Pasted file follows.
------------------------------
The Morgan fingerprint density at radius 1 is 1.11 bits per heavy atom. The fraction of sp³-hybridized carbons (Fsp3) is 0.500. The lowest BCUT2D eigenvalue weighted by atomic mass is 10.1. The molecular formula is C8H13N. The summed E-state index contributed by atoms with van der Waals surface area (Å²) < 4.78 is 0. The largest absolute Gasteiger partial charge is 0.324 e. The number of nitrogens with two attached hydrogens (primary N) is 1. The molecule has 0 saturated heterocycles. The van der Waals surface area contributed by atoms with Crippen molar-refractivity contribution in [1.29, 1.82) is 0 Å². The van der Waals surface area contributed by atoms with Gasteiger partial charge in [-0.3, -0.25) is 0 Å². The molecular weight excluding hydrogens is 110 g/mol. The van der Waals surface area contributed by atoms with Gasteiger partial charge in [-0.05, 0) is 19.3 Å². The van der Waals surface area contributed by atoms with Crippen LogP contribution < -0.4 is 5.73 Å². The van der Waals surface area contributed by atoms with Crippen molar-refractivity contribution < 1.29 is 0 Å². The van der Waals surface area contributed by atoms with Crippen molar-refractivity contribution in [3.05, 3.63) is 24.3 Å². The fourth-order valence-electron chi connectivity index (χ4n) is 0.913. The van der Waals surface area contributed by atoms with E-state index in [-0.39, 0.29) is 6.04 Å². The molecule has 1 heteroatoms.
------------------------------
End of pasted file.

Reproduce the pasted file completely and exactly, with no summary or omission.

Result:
The Morgan fingerprint density at radius 1 is 1.11 bits per heavy atom. The fraction of sp³-hybridized carbons (Fsp3) is 0.500. The lowest BCUT2D eigenvalue weighted by atomic mass is 10.1. The molecular formula is C8H13N. The summed E-state index contributed by atoms with van der Waals surface area (Å²) < 4.78 is 0. The largest absolute Gasteiger partial charge is 0.324 e. The number of nitrogens with two attached hydrogens (primary N) is 1. The molecule has 0 saturated heterocycles. The van der Waals surface area contributed by atoms with Crippen molar-refractivity contribution in [1.29, 1.82) is 0 Å². The van der Waals surface area contributed by atoms with Gasteiger partial charge in [-0.3, -0.25) is 0 Å². The molecular weight excluding hydrogens is 110 g/mol. The van der Waals surface area contributed by atoms with Gasteiger partial charge in [-0.05, 0) is 19.3 Å². The van der Waals surface area contributed by atoms with Crippen LogP contribution < -0.4 is 5.73 Å². The van der Waals surface area contributed by atoms with Crippen molar-refractivity contribution < 1.29 is 0 Å². The van der Waals surface area contributed by atoms with Crippen molar-refractivity contribution in [3.05, 3.63) is 24.3 Å². The fourth-order valence-electron chi connectivity index (χ4n) is 0.913. The van der Waals surface area contributed by atoms with E-state index in [-0.39, 0.29) is 6.04 Å². The molecule has 1 heteroatoms.